Why is the MetroLink route going through Glasnevin and not Drumcondra like the old Metro North route?
In the old Metro North plans from 2008 there was an interchange point between the metro and the Maynooth rail line at Drumcondra. Since 2008 there have been many changes to transport in Dublin. The DART Underground project has been delayed until at leaset 2030. Irish Rail have also re-opened the Phoenix Park Tunnel, which allows trains from the Kildare line to operate through to Grand Canal Dock.
Since Irish Rail trains are now using both the Phoenix Park Tunnel (PPT) line and the Maynooth line the metro system should integrate with both rail lines and not just one. The old Metro North plan only integrated with the Maynooth line. The Maynooth line and the PPT line are right beside each other at Cross Guns Bridge/Whitworth Road in Glasnevin. This makes it an ideal location for an interchange station between the two Irish Rail lines and the metro as the distance passengers will have to walk to change from a metro to a train will be short. The potential for a great interchange station in Glasnevin was the deciding factor to route the MetroLink emerging preferred route through Glasnevin instead of Drumcondra.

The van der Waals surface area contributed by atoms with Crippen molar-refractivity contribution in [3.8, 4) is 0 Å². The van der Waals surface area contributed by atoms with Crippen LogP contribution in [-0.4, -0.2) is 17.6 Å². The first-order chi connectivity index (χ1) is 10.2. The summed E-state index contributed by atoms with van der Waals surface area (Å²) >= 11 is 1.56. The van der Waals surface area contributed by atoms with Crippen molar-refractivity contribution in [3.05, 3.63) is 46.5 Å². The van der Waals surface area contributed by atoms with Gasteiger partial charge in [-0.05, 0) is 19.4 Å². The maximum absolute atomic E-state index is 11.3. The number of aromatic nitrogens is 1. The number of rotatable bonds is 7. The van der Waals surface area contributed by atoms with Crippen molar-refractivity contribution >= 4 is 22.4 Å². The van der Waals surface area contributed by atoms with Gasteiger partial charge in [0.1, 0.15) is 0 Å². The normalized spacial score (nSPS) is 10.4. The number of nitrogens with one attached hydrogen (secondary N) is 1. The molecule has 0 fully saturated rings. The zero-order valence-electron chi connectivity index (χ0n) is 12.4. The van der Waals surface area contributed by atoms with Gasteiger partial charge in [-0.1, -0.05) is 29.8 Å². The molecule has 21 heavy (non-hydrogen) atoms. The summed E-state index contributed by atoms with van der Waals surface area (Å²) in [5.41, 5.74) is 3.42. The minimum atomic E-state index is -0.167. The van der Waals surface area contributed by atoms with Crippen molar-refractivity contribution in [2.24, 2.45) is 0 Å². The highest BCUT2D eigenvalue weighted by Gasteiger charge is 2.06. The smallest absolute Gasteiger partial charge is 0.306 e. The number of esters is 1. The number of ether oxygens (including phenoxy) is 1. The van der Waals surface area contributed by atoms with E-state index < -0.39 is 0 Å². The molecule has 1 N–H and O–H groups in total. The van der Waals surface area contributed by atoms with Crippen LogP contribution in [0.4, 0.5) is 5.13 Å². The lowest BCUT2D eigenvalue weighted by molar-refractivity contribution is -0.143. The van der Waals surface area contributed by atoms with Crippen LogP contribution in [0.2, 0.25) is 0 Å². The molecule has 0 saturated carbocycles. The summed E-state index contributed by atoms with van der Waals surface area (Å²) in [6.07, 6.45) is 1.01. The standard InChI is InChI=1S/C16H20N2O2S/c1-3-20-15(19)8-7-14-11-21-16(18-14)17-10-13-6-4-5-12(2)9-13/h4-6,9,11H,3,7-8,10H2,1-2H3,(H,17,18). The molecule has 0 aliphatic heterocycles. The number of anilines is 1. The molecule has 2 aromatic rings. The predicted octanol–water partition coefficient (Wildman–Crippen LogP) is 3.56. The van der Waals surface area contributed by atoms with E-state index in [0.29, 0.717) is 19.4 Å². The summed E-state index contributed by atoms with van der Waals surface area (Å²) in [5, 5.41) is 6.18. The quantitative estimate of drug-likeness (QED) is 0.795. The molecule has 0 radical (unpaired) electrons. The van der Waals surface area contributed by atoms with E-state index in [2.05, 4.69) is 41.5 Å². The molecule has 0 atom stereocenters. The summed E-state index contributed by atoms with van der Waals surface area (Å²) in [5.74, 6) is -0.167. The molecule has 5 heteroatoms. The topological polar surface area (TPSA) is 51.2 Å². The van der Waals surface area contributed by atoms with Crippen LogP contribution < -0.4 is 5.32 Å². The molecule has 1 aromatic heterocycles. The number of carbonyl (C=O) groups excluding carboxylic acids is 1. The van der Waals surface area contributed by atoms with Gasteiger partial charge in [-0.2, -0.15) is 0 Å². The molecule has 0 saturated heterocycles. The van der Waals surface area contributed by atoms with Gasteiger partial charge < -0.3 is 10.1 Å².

Yes. The MetroLink route will connect with the Irish Rail network in two locations. At Tara Street in Dublin city centre, MetroLink will connect with DART services where passengers will be able to interchange easily. At Cross Guns Bridge/Whitworth Road in Glasnevin the MetroLink project will connect with both the Maynooth line and the Kildare (Phoenix Park Tunnel) line. A new Irish Rail station will be built here to allow passengers change between the two Irish Rail lines and the metro. You can read more about the integration between the Irish Rail network and MetroLink here.
Yes. The preliminary cost benefit analysis for MetroLink shows that the investment will be worth it. The government will spend €3-4 billion (depending on the final designs) and we will we economic benefits of €6.8 billion over 30 years. MetroLink will reduce congestion in Dublin, which will boost the economy and save people time.